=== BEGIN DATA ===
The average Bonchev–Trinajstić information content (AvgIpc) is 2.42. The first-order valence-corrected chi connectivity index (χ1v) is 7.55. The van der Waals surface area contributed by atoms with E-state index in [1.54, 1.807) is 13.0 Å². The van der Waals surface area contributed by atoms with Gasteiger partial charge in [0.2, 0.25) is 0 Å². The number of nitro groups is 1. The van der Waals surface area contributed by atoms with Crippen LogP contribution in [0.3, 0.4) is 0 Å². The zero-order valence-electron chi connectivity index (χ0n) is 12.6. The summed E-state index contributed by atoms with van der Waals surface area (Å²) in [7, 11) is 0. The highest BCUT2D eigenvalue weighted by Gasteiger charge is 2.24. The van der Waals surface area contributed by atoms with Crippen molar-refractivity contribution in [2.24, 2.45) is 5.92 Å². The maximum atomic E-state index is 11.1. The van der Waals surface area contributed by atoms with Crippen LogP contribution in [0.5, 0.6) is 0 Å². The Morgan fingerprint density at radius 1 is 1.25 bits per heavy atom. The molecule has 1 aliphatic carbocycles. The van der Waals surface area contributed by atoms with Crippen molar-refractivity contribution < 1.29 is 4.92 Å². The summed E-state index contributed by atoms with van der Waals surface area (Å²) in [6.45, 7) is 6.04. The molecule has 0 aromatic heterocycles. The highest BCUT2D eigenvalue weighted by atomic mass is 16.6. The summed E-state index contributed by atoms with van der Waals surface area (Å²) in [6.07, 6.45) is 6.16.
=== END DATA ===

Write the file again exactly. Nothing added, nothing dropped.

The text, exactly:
The average Bonchev–Trinajstić information content (AvgIpc) is 2.42. The first-order valence-corrected chi connectivity index (χ1v) is 7.55. The van der Waals surface area contributed by atoms with E-state index in [1.54, 1.807) is 13.0 Å². The van der Waals surface area contributed by atoms with Gasteiger partial charge in [0.2, 0.25) is 0 Å². The number of nitro groups is 1. The van der Waals surface area contributed by atoms with Crippen LogP contribution in [0.3, 0.4) is 0 Å². The zero-order valence-electron chi connectivity index (χ0n) is 12.6. The summed E-state index contributed by atoms with van der Waals surface area (Å²) in [7, 11) is 0. The highest BCUT2D eigenvalue weighted by Gasteiger charge is 2.24. The van der Waals surface area contributed by atoms with Crippen molar-refractivity contribution in [2.24, 2.45) is 5.92 Å². The maximum atomic E-state index is 11.1. The van der Waals surface area contributed by atoms with Crippen LogP contribution in [0.5, 0.6) is 0 Å². The Morgan fingerprint density at radius 1 is 1.25 bits per heavy atom. The molecule has 1 aliphatic carbocycles. The van der Waals surface area contributed by atoms with Crippen molar-refractivity contribution < 1.29 is 4.92 Å². The summed E-state index contributed by atoms with van der Waals surface area (Å²) in [6.45, 7) is 6.04. The molecule has 0 aromatic heterocycles. The highest BCUT2D eigenvalue weighted by atomic mass is 16.6. The summed E-state index contributed by atoms with van der Waals surface area (Å²) in [6.07, 6.45) is 6.16.